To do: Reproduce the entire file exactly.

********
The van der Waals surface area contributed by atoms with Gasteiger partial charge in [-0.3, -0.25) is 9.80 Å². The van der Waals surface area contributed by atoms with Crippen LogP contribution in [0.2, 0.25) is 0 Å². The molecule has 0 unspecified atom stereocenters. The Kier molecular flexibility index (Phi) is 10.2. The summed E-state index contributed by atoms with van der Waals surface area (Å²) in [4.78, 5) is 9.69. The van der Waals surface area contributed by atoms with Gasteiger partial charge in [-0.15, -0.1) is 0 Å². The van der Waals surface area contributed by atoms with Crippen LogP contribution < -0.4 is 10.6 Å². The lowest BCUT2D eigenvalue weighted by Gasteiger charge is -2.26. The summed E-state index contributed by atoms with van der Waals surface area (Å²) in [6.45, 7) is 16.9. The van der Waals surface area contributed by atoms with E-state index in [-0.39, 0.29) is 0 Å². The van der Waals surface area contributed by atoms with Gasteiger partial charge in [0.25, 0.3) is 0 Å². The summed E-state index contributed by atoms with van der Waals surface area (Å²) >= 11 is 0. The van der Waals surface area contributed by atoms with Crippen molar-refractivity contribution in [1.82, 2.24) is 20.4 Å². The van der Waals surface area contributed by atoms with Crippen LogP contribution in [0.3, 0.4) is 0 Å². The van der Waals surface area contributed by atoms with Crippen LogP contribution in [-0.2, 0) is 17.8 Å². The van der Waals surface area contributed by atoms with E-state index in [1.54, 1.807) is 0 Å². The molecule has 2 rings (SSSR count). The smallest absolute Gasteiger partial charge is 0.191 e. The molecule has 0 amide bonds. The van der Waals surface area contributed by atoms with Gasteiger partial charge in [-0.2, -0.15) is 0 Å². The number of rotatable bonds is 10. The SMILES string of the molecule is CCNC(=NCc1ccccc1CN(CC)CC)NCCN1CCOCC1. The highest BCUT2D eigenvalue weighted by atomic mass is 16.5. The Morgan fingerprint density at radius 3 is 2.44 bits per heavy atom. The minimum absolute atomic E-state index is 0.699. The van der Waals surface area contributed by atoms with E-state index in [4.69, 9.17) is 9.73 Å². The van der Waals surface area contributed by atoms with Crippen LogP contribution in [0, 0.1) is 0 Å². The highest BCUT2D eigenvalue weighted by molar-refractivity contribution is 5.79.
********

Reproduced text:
The van der Waals surface area contributed by atoms with Gasteiger partial charge in [-0.3, -0.25) is 9.80 Å². The van der Waals surface area contributed by atoms with Crippen LogP contribution in [0.2, 0.25) is 0 Å². The molecule has 0 unspecified atom stereocenters. The Kier molecular flexibility index (Phi) is 10.2. The summed E-state index contributed by atoms with van der Waals surface area (Å²) in [4.78, 5) is 9.69. The van der Waals surface area contributed by atoms with Gasteiger partial charge in [-0.15, -0.1) is 0 Å². The van der Waals surface area contributed by atoms with Crippen LogP contribution < -0.4 is 10.6 Å². The lowest BCUT2D eigenvalue weighted by Gasteiger charge is -2.26. The summed E-state index contributed by atoms with van der Waals surface area (Å²) in [6.45, 7) is 16.9. The van der Waals surface area contributed by atoms with E-state index in [-0.39, 0.29) is 0 Å². The van der Waals surface area contributed by atoms with Gasteiger partial charge in [0.25, 0.3) is 0 Å². The summed E-state index contributed by atoms with van der Waals surface area (Å²) >= 11 is 0. The van der Waals surface area contributed by atoms with Crippen molar-refractivity contribution in [1.82, 2.24) is 20.4 Å². The van der Waals surface area contributed by atoms with Crippen LogP contribution in [0.3, 0.4) is 0 Å². The van der Waals surface area contributed by atoms with Crippen LogP contribution in [-0.2, 0) is 17.8 Å². The van der Waals surface area contributed by atoms with E-state index in [1.54, 1.807) is 0 Å². The molecule has 2 rings (SSSR count). The smallest absolute Gasteiger partial charge is 0.191 e. The molecule has 0 amide bonds. The van der Waals surface area contributed by atoms with Gasteiger partial charge in [-0.2, -0.15) is 0 Å². The number of rotatable bonds is 10. The SMILES string of the molecule is CCNC(=NCc1ccccc1CN(CC)CC)NCCN1CCOCC1. The highest BCUT2D eigenvalue weighted by atomic mass is 16.5. The Morgan fingerprint density at radius 3 is 2.44 bits per heavy atom. The minimum absolute atomic E-state index is 0.699. The van der Waals surface area contributed by atoms with E-state index in [4.69, 9.17) is 9.73 Å². The van der Waals surface area contributed by atoms with Crippen LogP contribution in [0, 0.1) is 0 Å². The highest BCUT2D eigenvalue weighted by molar-refractivity contribution is 5.79.